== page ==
John Higgins sealed a crushing 13-1 win over Jack Lisowski to book his place in the quarter-finals of the Betfred World Championship.
The illustrious Scot will be making his 14th appearance in the last eight at the Crucible. He will now face either Judd Trump or Ricky Walden for an opportunity to compete in the one-table setup for the ninth time.
Today’s landslide result has matched the record for the biggest winning margin in a second round tie. The extent of the defeat for Lisowski will be a bitter pill to swallow for the Englishman, although he will be able to look back on a fine 10-7 win over 2015 Crucible king Stuart Bingham in the first round.
Higgins came into this session having secured a clean sweep of the preceding frames, leading 8-0. He ruthlessly charged towards the finishing line this afternoon, picking up where he left off by taking the first two frames and extending his advantage to 10-0.
Lisowski prevented the whitewash thanks to a break of 81 in frame 11. However, Higgins restored his ten-frame lead at the mid-session after composing a run of 100.
When they returned the four-time World Champion dramatically embarked upon making his first maximum break at the Crucible. However, having potted 11 blacks he fell out of position and was forced to take the pink. Not to be denied a slice of history, Higgins continued with the break and completed a 146 total clearance. It was just the fourth run of 146 at the Crucible and puts Higgins in position for the £10,000 high break prize.
The 30-time ranking event winner then fired in a contribution of 73 to confirm his 13-1 win.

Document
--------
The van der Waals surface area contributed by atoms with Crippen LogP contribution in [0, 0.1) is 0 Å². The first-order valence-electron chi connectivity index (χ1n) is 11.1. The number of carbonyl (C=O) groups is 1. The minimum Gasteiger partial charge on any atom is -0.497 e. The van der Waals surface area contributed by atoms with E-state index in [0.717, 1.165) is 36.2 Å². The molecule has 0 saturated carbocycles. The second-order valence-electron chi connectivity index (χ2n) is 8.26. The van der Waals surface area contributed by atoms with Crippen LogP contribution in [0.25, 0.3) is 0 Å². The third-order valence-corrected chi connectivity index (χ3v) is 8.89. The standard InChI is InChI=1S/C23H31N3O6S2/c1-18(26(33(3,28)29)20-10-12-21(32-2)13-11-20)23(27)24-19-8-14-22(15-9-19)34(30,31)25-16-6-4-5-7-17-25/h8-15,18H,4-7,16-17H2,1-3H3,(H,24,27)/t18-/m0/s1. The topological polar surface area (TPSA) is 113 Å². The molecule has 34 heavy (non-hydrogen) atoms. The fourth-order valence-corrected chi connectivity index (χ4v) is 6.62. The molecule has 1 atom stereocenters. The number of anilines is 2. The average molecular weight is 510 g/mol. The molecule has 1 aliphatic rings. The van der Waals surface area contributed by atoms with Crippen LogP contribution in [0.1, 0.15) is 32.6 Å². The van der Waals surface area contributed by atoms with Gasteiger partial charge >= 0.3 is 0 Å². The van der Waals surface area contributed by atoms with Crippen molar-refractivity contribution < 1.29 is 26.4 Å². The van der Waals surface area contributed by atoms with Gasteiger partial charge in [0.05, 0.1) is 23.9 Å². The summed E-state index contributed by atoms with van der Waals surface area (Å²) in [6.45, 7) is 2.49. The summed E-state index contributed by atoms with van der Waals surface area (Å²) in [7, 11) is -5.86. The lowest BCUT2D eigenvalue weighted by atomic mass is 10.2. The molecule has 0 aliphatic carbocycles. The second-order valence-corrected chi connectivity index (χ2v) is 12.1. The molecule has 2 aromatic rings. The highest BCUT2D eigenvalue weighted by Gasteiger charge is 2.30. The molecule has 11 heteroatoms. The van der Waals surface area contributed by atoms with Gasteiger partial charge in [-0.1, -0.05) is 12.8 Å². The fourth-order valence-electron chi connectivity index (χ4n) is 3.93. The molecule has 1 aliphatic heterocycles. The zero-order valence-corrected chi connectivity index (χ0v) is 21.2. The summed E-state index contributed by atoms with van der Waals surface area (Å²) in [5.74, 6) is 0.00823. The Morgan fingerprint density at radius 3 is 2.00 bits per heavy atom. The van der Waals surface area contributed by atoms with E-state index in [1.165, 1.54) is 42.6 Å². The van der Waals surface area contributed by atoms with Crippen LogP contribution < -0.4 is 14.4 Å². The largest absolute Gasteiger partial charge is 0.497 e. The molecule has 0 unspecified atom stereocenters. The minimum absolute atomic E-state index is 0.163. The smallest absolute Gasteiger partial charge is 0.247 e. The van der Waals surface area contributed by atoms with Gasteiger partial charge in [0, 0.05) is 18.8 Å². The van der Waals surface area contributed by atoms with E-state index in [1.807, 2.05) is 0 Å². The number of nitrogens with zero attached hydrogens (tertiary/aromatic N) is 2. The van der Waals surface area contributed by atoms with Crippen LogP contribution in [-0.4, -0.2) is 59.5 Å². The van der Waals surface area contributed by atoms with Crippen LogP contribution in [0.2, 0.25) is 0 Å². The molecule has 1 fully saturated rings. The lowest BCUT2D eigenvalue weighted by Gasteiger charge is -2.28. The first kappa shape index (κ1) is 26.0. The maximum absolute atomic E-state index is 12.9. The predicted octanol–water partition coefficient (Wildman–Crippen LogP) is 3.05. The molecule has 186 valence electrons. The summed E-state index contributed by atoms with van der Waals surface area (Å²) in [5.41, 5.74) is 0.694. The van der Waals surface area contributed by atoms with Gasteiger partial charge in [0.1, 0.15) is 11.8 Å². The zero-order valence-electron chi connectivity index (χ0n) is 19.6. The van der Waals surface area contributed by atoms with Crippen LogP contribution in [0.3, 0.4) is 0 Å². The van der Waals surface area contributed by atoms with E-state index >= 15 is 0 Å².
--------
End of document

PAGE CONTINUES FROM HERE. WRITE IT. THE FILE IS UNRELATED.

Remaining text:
Higgins said: “I’ve never won 13-1 before so it is probably one of my best results. Jack dismantled me 6-2 at the China Open so I was really up for the game. Next season will be big for him, he’ll be competing and winning in big events.
“It was a bit disappointing I didn’t get the position on the black for a 147. There were people in the crowd saying to try and double the black, but I went for the 146 to try and take the high break prize. The £10,000 prize is a lot of money and if I manage to win it it’ll be great. I know there could still be a 147, so I’m not counting my chickens yet.
“I know you try and stay professional and be ruthless, but I feel for him a little as well. A couple of years ago I played Stephen Hendry and lost heavily, it’s the worst feeling in the world. It’s very tough venue when you’re struggling, the harder you try the worst it gets.”
Afterwards a disappointed Lisowski said that he is hoping that he can learn from the experience.
“I should embrace what happened. I didn’t feel as bad as when Barry Hawkins beat me here in 2013, when I wanted the room to swallow me up. I just had to stick in there, and keep going into the pack and see what happened. I couldn’t get anything going,” said the 26-year-old. “The whole game I thought that I could rattle off a few frames if he started missing. If I could have got some luck, something might have happened, but obviously it didn’t.”
Mark Williams holds a commanding 10-6 lead against Robert Milkins after their second session.
The two-time World Champion Williams came into today with a 5-3 lead. He built upon that this afternoon, taking five out of eight frames with a top break of 69 to edge towards the winning line.
They will play their concluding session tomorrow at 7pm.